In West Virginia in 1974 we were all in need of fortune-tellers. No one was sure what was happening in the outside world and no one thought about it much. We had no televisions and we bought few newspapers. Communal life in Morgantown seemed a continual dance in which everyone changed partners, a patient attempt at domesticity by children taking turns being parents. We were adrift but we were together. A group of us floated between several large ramshackle houses, houses arranged above and below each other on steep streets: a gritty version of terraced dwellings in some exotic Asia. The houses were old and comfortable, furnished with an accumulation of overstuffed chairs and velveteen sofas gleaned from rummage sales. There were no curtains at the large windows, whose rectangular sooty light was interrupted only by tangles of viney plants. The plants were fed haphazardly and thrived, like anything green in that town, enveloping sills and frames still fitted with the original wavy glass of seventy years before. The old glass was pocked with flaws and minute bubbles, distorting further the vision of a town already oddly displaced and dreamed in jagged pieces. Houses of the student ghetto were the landscape of the dream – a landscape often already condemned.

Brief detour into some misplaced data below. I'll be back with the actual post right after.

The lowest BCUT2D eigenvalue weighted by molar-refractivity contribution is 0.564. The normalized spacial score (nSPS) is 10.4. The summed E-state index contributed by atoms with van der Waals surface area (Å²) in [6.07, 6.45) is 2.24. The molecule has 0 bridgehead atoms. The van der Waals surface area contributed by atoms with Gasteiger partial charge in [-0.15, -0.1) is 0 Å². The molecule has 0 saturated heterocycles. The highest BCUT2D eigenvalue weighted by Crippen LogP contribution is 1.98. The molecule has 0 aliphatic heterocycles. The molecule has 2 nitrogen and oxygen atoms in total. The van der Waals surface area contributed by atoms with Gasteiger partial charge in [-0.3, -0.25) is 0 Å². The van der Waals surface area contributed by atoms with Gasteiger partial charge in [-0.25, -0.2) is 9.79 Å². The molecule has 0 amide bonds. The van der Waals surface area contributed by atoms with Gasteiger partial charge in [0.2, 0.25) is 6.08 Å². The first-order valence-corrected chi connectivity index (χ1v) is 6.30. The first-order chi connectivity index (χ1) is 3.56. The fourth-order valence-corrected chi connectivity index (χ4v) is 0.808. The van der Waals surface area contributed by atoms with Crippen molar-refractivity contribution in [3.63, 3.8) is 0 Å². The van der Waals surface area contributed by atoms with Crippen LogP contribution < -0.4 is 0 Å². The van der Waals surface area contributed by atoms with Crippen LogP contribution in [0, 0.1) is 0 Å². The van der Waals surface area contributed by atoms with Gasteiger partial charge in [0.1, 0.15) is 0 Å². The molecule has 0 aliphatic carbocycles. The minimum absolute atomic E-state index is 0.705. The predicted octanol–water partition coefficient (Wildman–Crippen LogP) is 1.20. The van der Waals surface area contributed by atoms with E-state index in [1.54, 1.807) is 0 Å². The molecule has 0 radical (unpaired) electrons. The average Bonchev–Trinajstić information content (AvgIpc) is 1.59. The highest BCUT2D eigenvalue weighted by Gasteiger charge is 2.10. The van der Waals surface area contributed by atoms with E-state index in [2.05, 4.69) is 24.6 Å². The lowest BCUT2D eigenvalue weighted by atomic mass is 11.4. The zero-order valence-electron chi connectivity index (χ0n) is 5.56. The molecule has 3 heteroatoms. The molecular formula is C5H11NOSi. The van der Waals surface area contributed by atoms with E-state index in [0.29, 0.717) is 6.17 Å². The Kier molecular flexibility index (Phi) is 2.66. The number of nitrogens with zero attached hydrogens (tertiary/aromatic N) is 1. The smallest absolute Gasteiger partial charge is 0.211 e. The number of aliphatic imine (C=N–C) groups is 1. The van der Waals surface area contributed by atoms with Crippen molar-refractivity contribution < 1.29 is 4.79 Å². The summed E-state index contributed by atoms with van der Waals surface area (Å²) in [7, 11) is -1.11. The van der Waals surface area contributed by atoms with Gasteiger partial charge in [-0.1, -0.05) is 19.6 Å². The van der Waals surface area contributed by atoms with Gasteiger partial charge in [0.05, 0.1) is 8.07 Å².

I lived in a house on Price Street with three male housemates: a Lebanese photographer from Rochester, New York, a Jewish instructor of transcendental meditation from Michigan, and a carpenter-musician, a West Virginian, who’d worked in the doomed McCarthy campaign and dropped out of Harvard Law to come home and learn house-building.
This story could be about any one of those people, but it is about Rayme and comes to no conclusions.